Modular QoS CLI (MQC) is the Cisco implementation for configuration of QoS on its routers. Prior to the implementation of MQC on Cisco routers, all configurations were performed at the interface level for QoS policies. In the event that the router had a large number of networking interfaces, this configuration was often cumbersome and time-consuming. With MQC, the actual QoS policy has been decoupled from the interface on which it is applied. Therefore, multiple policies can be configured and do not take effect until they are applied to an interface. The modular QoS CLI implements a simple architecture to configure QoS by the definition of the following:
Identify the interesting traffic (classification) that will map to a traffic class using the configuration of class maps – Interesting traffic definition can be defined to match based on many properties of an IP or an MPLS packet. However, refer to the documentation for the particular product as well as the IOS version prior to implementation and configuration of QoS policy using MQC.
Figure 13-10. Identify Interesting Traffic
Note that a large number of options are available under the match keyword for the class-map configuration. The most commonly used ones have been shown in Figure 13-9. Refer to the documentation pertaining to your particular chassis as well as the IOS version for more information on options available at Cisco.com. Note that the not keyword can be used in conjunction with most options available under the interesting traffic definition.
Define the QoS policy to be applied per class using policy maps – The QoS policy applied per class is defined as the PHB for that specific class. This usually includes the functions of congestion management, congestion avoidance, and traffic shaping and policing on a per class basis. It will also define if the specified class requires preferential treatment as in the case of LLQ. Therefore, this is often where you will find the police, shape, priority, bandwidth, and random-detect commands per class.
Figure 13-11. Configure Policy
With random-detection, the queue can be configured to selectively drop packets to avoid the queue from filling up leading to tail-drop scenarios. Therefore, the minimum threshold at which the selective drop begins and the maximum threshold before the tail drop are to be configured along with the drop probability denominator, which defines the ratio of packets to be dropped at the maximum threshold. Note that the smaller the drop probability denominator, the more aggressive the congestion avoidance scheme. The most common variables are that the bandwidth command needs to be configured prior to random-detect configuration, as well as random-detect cannot be performed on an LLQ as defined by the priority command mentioned earlier. Hence, random-detection can be done based on Precedence values or DSCP values, and drops can be done selectively or more aggressively based on the Precedence or DSCP values.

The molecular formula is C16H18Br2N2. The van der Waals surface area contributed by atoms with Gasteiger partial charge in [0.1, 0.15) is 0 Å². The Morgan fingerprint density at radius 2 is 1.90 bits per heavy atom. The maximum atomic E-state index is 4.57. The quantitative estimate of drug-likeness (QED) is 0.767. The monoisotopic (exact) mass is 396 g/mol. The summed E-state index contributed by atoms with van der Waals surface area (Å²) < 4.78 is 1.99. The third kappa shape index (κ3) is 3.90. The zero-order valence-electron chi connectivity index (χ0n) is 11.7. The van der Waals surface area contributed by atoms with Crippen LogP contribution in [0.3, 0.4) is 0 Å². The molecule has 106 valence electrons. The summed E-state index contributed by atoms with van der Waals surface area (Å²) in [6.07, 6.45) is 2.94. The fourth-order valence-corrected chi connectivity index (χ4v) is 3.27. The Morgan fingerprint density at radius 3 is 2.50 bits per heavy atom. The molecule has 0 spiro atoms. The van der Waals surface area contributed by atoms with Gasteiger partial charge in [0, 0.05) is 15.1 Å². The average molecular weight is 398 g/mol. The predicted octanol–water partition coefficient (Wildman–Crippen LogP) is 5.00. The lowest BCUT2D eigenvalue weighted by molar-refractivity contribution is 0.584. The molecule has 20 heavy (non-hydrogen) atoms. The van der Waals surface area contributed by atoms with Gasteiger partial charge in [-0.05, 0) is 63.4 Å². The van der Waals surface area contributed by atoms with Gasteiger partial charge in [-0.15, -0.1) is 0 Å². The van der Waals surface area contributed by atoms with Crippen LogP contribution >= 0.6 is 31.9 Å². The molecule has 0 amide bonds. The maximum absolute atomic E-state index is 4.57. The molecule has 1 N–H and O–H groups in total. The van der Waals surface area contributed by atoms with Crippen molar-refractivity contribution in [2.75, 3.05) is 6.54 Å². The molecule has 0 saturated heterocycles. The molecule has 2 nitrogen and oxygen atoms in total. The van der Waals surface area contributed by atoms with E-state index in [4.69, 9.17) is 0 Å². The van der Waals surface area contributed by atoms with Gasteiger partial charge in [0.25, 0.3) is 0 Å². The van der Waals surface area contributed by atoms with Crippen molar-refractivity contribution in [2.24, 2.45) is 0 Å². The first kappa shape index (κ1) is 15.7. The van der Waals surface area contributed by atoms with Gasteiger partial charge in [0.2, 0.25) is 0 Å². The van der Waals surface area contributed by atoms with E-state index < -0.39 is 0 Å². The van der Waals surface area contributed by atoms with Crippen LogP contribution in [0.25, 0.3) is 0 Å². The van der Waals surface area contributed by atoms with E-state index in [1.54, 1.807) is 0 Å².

Policing is the process of identifying if traffic conforms to a certain profile. Traffic not conforming to the profile can be either reconfigured (lowered in priority and class) and transmitted or simply dropped. The important difference between traffic shaping and policing is that packets are not dropped that do not match a traffic profile. In shaping, out-of-profile packets are queued and perhaps re-marked and sent at a later time interval. The shaping can be performed using peak or average rates and usually forms a single token bucket model, but, in some higher end routers manufactured by Cisco, the dual token bucket model is used in which a separate bucket is maintained for tokens matching the committed burst rate and the excess burst rates. The key item to note is that shaping is always performed on egress and not on ingress whereas policing can be performed on ingress as well.
Apply PHB QoS policy per interface using service-policy commands – This final step in the MQC structure involves the application of a QoS policy on an interface (policy map) using the service-policy command. The PHB can be defined either on input or output and can map to different PHBs in either operation. The configuration step is identified in Figure 13-12.
Figure 13-12. Applying Policy to an Interface
In this section, you were provided an overview of the configurations possible with the Cisco MQC architecture. For more information on configuration of classification, marking, congestion management, congestion avoidance, traffic shaping, and policing, visit the Cisco online documentation at http://www.cisco.com/univercd/cc/td/doc/product/software/ios120/12cgcr/qos_c/index.htm.
Basic MPLS Configuration
Basic MPLS VPN Overview and Configuration
PE-CE Routing Protocol-Static and RIP
PE-CE Routing Protocol-OSPF and EIGRP
Implementing BGP in MPLS VPNs
Carrier Supporting Carriers
MPLS Traffic Engineering
Implementing VPNs with Layer 2 Tunneling Protocol Version 3
Any Transport over MPLS (AToM)
Virtual Private LAN Service (VPLS)
Implementing Quality of Service in MPLS Networks
MPLS Features and Case Studies